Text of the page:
Here are a few of the classic motorcycles that represent the evolution of motorcycle technology – in America and around the world.
All of these bikes have at one time been on display in the AMA Motorcycle Hall of Fame, and some of them are part of the Hall of Fame’s permanent collection or are currently on loan.


Visit the AMA Motorcycle Hall of Fame to see what’s currently on display and read the stories of the men and women who helped make those motorcycles famous.


1982 Honda CX500TC Turbo

The early 1980s were heady days for motorcyclists. Kenny Roberts, Freddie Spencer and Eddie Lawson were smokin' it up on the racetracks. Bikes were flying off showroom floors in numbers that haven't been equaled since. And manufacturers responded by bringing to their bikes a whole new level of technical sophistication.

One of Honda's answers was the CX500TC — a 500cc machine fortified with the magic of turbocharging.

In theory, a turbo comes as close to producing free horsepower as anything ever invented. It uses exhaust pressure to spin a small turbine that in turn packs more fresh air and fuel into the cylinders. This creates a real-world, on-demand hyperdrive — a very serious, very noticeable performance boost.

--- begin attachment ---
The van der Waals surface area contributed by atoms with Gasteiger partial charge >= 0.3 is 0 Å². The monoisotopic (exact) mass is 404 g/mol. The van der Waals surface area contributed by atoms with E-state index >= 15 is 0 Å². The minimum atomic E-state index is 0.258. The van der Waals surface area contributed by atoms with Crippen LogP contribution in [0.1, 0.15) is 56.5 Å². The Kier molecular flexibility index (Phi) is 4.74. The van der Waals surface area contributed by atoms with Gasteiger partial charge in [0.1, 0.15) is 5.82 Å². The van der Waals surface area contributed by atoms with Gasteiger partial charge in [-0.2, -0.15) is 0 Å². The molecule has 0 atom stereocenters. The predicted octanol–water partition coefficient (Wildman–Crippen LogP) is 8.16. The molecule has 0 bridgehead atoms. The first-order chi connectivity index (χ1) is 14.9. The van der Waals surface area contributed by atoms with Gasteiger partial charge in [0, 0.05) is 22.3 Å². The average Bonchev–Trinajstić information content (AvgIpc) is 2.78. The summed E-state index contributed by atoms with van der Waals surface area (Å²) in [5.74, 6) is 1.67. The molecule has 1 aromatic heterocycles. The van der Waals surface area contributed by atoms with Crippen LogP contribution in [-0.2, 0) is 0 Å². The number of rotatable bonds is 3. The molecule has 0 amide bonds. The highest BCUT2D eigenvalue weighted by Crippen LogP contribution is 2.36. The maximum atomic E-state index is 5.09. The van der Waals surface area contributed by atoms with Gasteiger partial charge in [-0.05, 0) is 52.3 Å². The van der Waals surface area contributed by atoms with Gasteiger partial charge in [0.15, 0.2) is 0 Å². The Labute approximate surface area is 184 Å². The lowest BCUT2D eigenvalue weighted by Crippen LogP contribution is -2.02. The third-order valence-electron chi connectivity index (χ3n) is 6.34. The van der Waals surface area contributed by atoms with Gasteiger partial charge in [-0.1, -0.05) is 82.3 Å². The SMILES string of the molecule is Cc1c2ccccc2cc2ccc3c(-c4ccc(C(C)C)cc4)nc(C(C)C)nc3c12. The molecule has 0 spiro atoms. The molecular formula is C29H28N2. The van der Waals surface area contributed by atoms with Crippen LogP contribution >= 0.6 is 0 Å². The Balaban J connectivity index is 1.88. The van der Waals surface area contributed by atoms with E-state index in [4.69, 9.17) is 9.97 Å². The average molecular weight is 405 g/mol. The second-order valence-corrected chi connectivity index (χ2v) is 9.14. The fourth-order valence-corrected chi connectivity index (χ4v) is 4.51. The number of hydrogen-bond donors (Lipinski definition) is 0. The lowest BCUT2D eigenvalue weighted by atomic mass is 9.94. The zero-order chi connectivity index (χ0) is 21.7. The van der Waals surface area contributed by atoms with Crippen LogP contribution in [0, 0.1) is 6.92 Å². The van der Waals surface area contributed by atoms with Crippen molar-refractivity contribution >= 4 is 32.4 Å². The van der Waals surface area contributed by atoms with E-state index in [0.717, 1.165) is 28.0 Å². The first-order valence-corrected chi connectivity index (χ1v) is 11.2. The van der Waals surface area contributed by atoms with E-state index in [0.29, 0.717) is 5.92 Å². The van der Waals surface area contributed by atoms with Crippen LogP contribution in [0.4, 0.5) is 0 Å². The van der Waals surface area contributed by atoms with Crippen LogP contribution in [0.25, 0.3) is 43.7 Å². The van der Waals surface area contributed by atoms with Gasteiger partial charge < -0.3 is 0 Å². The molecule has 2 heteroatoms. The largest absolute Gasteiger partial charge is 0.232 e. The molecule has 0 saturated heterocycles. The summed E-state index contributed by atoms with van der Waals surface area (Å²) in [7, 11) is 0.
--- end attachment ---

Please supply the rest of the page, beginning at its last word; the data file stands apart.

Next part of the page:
Honda and Yamaha were the first of the Japanese companies to capitalize on that potential. Starting with the 497cc water-cooled, pushrod V-twin from the relatively mundane CX500, Honda added a small, 2-inch turbine capable of spinning up to 200,000 rpm and an LCD turbo-boost gauge on the dash.

Kawasaki and Suzuki quickly followed the turbo trend. As with Yamaha, their turbos were based on air-cooled in-line fours, while Honda stayed with the V-twin.

Unfortunately, despite the fuel injection, turbocharger, forged pistons, water cooling and a variety of Honda technical innovations, the CX500TC could not live up to its billing as a liter-bike performer in a middleweight package.

The bike may have been a rocket when on the boost, but around town, its low, 7.2:1 compression ratio and 574-pound curb weight made it sluggish. Then there was the turbo lag — the delay between the time you torqued the throttle and the time the puffer spooled up for monster launches.

Ultimately, CX Turbos like this bike, owned by Mike Bitschenauer and previosly displayed at the Motorcycle Hall of Fame Museum at AMA headquarters in Pickerington, Ohio, were no faster than most 750cc sportbikes. And at $4,895, they were pricey compared to bikes with the same performance.

A change the next year to 650cc displacement wasn't enough to save the model, and the bike was discontinued, closing the book on Honda's turbo effort.